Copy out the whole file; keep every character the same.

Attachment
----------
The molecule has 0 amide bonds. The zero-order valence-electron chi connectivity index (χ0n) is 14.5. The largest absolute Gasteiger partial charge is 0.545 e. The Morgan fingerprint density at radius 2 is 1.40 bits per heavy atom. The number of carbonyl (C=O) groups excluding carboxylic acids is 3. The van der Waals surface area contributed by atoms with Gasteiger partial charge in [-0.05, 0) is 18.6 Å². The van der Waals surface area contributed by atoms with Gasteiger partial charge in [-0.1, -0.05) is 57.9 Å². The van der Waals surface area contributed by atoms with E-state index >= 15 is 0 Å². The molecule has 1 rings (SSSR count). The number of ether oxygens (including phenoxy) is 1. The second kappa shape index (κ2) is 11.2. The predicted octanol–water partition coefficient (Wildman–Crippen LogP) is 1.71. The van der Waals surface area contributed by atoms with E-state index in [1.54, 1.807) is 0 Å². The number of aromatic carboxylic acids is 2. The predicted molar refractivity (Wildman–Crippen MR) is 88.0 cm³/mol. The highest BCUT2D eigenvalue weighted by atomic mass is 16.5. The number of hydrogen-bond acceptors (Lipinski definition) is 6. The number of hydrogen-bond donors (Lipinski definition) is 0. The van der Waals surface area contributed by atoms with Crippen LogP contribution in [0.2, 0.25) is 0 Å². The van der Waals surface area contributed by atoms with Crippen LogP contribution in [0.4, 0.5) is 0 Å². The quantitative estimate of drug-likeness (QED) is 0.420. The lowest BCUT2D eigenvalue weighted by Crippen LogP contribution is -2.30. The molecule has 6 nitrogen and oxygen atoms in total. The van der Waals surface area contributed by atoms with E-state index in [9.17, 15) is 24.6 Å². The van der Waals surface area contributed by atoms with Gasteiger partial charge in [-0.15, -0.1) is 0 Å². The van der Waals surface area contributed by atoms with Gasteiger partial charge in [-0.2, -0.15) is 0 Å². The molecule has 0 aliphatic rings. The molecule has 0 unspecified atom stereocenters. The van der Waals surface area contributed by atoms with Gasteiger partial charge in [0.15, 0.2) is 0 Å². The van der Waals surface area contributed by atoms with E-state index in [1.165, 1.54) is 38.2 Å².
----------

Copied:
The molecule has 0 amide bonds. The zero-order valence-electron chi connectivity index (χ0n) is 14.5. The largest absolute Gasteiger partial charge is 0.545 e. The Morgan fingerprint density at radius 2 is 1.40 bits per heavy atom. The number of carbonyl (C=O) groups excluding carboxylic acids is 3. The van der Waals surface area contributed by atoms with Gasteiger partial charge in [-0.05, 0) is 18.6 Å². The van der Waals surface area contributed by atoms with Gasteiger partial charge in [-0.1, -0.05) is 57.9 Å². The van der Waals surface area contributed by atoms with E-state index >= 15 is 0 Å². The molecule has 1 rings (SSSR count). The number of ether oxygens (including phenoxy) is 1. The second kappa shape index (κ2) is 11.2. The predicted octanol–water partition coefficient (Wildman–Crippen LogP) is 1.71. The van der Waals surface area contributed by atoms with E-state index in [1.54, 1.807) is 0 Å². The number of aromatic carboxylic acids is 2. The predicted molar refractivity (Wildman–Crippen MR) is 88.0 cm³/mol. The highest BCUT2D eigenvalue weighted by atomic mass is 16.5. The number of hydrogen-bond acceptors (Lipinski definition) is 6. The number of hydrogen-bond donors (Lipinski definition) is 0. The van der Waals surface area contributed by atoms with Crippen LogP contribution in [0.2, 0.25) is 0 Å². The van der Waals surface area contributed by atoms with Crippen LogP contribution in [0.4, 0.5) is 0 Å². The quantitative estimate of drug-likeness (QED) is 0.420. The lowest BCUT2D eigenvalue weighted by Crippen LogP contribution is -2.30. The molecule has 6 nitrogen and oxygen atoms in total. The van der Waals surface area contributed by atoms with E-state index in [9.17, 15) is 24.6 Å². The van der Waals surface area contributed by atoms with Gasteiger partial charge in [-0.15, -0.1) is 0 Å². The van der Waals surface area contributed by atoms with Gasteiger partial charge in [-0.2, -0.15) is 0 Å². The molecule has 0 aliphatic rings. The molecule has 0 unspecified atom stereocenters. The van der Waals surface area contributed by atoms with Gasteiger partial charge in [0.15, 0.2) is 0 Å². The van der Waals surface area contributed by atoms with E-state index in [1.165, 1.54) is 38.2 Å².